Annie Crane’s life feels like it has ground to a halt. She’s the type that hates being alone, and she assumed she and Sam would be forever together. After he dumps her AND manages to keep the apartment, she’s at a loose end. She reluctantly takes a job as a high school teacher in upstate New York, and lands a delightful loft apartment in the idyllic small town of Rowan.
The villagers are friendly enough, although the teens in her high school class are difficult. Things take a turn, however, when she meets Sophie. Sophie is always immaculately turned out in something form fitting and flared. She lives in a giant house all by herself, and is adept at baking and making teas and lotions and things like that. She’s warm and friendly to Annie, always encouraging her that she doesn’t need Sam or anyone else, really. She’s kind and generous. But…the villagers all seem to be afraid of her, so much that she never has to pay for anything.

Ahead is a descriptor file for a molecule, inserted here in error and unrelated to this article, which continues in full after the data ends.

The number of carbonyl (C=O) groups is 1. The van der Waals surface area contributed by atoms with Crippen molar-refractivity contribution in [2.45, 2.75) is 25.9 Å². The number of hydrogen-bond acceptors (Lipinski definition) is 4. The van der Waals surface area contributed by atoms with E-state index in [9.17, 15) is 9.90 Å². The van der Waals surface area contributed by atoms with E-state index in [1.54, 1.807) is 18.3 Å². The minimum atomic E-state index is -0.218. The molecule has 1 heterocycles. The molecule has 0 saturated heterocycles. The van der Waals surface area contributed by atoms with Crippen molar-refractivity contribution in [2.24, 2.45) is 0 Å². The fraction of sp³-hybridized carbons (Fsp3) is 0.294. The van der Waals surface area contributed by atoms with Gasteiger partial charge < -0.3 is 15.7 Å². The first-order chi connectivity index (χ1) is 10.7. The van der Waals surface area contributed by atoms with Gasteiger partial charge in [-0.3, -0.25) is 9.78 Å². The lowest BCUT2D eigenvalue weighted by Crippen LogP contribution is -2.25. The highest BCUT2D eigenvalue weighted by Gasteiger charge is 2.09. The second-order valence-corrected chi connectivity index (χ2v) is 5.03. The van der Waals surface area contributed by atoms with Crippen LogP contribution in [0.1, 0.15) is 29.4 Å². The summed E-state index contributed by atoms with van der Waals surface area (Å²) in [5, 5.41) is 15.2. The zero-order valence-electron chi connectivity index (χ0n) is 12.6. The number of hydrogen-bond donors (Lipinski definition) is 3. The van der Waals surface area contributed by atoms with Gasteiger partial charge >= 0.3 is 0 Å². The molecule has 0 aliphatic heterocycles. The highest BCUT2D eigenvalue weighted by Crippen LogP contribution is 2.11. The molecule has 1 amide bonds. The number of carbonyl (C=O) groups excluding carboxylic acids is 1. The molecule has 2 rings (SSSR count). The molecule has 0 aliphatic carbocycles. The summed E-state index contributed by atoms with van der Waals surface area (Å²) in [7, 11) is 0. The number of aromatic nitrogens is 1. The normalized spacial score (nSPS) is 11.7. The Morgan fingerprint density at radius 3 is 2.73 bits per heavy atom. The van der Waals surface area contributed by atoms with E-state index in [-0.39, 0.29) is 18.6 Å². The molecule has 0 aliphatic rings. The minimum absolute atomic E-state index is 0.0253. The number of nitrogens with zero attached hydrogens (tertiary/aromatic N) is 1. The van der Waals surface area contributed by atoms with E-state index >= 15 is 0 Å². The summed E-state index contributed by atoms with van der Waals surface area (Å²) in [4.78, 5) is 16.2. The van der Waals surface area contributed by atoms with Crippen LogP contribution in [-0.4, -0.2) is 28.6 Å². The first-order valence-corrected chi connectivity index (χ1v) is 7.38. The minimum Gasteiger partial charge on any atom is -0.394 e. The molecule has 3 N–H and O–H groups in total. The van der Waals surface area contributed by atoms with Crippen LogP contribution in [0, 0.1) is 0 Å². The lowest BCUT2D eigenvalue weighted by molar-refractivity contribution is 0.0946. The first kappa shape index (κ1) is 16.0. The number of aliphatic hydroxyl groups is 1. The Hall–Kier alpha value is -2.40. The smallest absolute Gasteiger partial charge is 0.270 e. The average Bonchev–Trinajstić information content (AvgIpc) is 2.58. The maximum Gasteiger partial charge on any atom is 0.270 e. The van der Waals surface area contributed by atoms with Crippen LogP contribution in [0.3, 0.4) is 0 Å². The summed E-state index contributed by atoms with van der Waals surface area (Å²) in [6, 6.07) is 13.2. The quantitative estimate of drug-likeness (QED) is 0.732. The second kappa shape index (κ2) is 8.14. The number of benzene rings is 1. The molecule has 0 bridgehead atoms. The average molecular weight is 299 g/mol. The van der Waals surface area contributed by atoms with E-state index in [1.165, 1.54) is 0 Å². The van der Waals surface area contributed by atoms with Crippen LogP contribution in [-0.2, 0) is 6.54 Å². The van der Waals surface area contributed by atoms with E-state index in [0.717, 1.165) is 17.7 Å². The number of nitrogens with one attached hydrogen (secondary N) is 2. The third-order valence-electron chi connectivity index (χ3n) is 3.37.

I’m not going to even give you a spoiler warning, because it’s pretty obvious to everyone that Sophie is a witch. The question is, good witch or bad witch? There’s plenty of evidence both ways. On the one hand, she’s wonderfully warm to Annie. She’s obviously lonely, and the two of them spend weekends together, eating pancakes and trying on fabulous outfits. But on the other hand, there are just some creepy things. Like the way the kid who’s rude to Annie has that weird fit, or the ghosts in the mirrors of her castle, or the way the spiders in Annie’s apartment seem to be spying on her. Annie can’t make up her mind about her. And then comes the blind date, where even without Sophie, some very strange things happen.
Cackle is a kind of modern fairy tale that is really about discovering oneself and one’s true nature, but it’s delightfully creepy and keeps you guessing. I enjoyed it, and it’s a great Halloween read if you’re in the mood for ghosties and ghouls without getting too dark or gory.